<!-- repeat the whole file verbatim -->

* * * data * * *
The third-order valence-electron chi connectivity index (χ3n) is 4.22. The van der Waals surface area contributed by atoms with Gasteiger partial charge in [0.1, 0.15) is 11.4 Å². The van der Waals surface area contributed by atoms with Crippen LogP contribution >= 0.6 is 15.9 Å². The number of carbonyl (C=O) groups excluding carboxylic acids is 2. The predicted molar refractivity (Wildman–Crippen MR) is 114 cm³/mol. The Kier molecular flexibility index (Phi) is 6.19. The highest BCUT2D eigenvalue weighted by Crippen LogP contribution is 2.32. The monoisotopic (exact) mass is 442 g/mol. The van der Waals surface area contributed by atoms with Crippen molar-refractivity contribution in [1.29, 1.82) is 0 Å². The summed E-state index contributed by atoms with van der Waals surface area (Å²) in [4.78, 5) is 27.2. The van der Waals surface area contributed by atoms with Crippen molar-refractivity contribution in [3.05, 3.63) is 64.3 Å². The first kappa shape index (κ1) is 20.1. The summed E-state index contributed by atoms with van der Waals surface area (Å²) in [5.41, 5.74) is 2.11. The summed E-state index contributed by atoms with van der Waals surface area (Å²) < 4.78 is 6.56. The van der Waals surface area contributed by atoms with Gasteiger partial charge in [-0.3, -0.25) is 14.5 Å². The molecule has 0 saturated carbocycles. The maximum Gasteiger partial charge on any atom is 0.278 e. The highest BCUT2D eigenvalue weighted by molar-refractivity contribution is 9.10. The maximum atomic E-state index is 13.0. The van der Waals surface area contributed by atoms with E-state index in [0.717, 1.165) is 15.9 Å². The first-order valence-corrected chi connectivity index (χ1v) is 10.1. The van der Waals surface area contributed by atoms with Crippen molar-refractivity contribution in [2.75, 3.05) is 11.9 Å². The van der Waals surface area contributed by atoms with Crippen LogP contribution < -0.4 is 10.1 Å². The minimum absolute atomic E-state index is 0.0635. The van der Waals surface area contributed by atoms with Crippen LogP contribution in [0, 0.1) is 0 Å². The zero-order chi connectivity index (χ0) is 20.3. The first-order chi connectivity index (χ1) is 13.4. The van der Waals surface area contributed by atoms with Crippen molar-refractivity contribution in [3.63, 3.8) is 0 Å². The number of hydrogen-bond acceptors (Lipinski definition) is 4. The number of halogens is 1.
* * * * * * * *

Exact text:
The third-order valence-electron chi connectivity index (χ3n) is 4.22. The van der Waals surface area contributed by atoms with Gasteiger partial charge in [0.1, 0.15) is 11.4 Å². The van der Waals surface area contributed by atoms with Crippen LogP contribution >= 0.6 is 15.9 Å². The number of carbonyl (C=O) groups excluding carboxylic acids is 2. The predicted molar refractivity (Wildman–Crippen MR) is 114 cm³/mol. The Kier molecular flexibility index (Phi) is 6.19. The highest BCUT2D eigenvalue weighted by Crippen LogP contribution is 2.32. The monoisotopic (exact) mass is 442 g/mol. The van der Waals surface area contributed by atoms with Crippen molar-refractivity contribution in [1.29, 1.82) is 0 Å². The summed E-state index contributed by atoms with van der Waals surface area (Å²) in [4.78, 5) is 27.2. The van der Waals surface area contributed by atoms with Crippen molar-refractivity contribution in [3.05, 3.63) is 64.3 Å². The first kappa shape index (κ1) is 20.1. The summed E-state index contributed by atoms with van der Waals surface area (Å²) in [5.41, 5.74) is 2.11. The summed E-state index contributed by atoms with van der Waals surface area (Å²) < 4.78 is 6.56. The van der Waals surface area contributed by atoms with Gasteiger partial charge in [-0.3, -0.25) is 14.5 Å². The molecule has 0 saturated carbocycles. The maximum Gasteiger partial charge on any atom is 0.278 e. The highest BCUT2D eigenvalue weighted by molar-refractivity contribution is 9.10. The maximum atomic E-state index is 13.0. The van der Waals surface area contributed by atoms with E-state index in [0.717, 1.165) is 15.9 Å². The first-order valence-corrected chi connectivity index (χ1v) is 10.1. The van der Waals surface area contributed by atoms with Crippen molar-refractivity contribution in [2.75, 3.05) is 11.9 Å². The van der Waals surface area contributed by atoms with Crippen LogP contribution < -0.4 is 10.1 Å². The minimum absolute atomic E-state index is 0.0635. The van der Waals surface area contributed by atoms with Crippen LogP contribution in [0, 0.1) is 0 Å². The zero-order chi connectivity index (χ0) is 20.3. The first-order chi connectivity index (χ1) is 13.4. The van der Waals surface area contributed by atoms with Crippen molar-refractivity contribution in [3.63, 3.8) is 0 Å². The number of hydrogen-bond acceptors (Lipinski definition) is 4. The number of halogens is 1.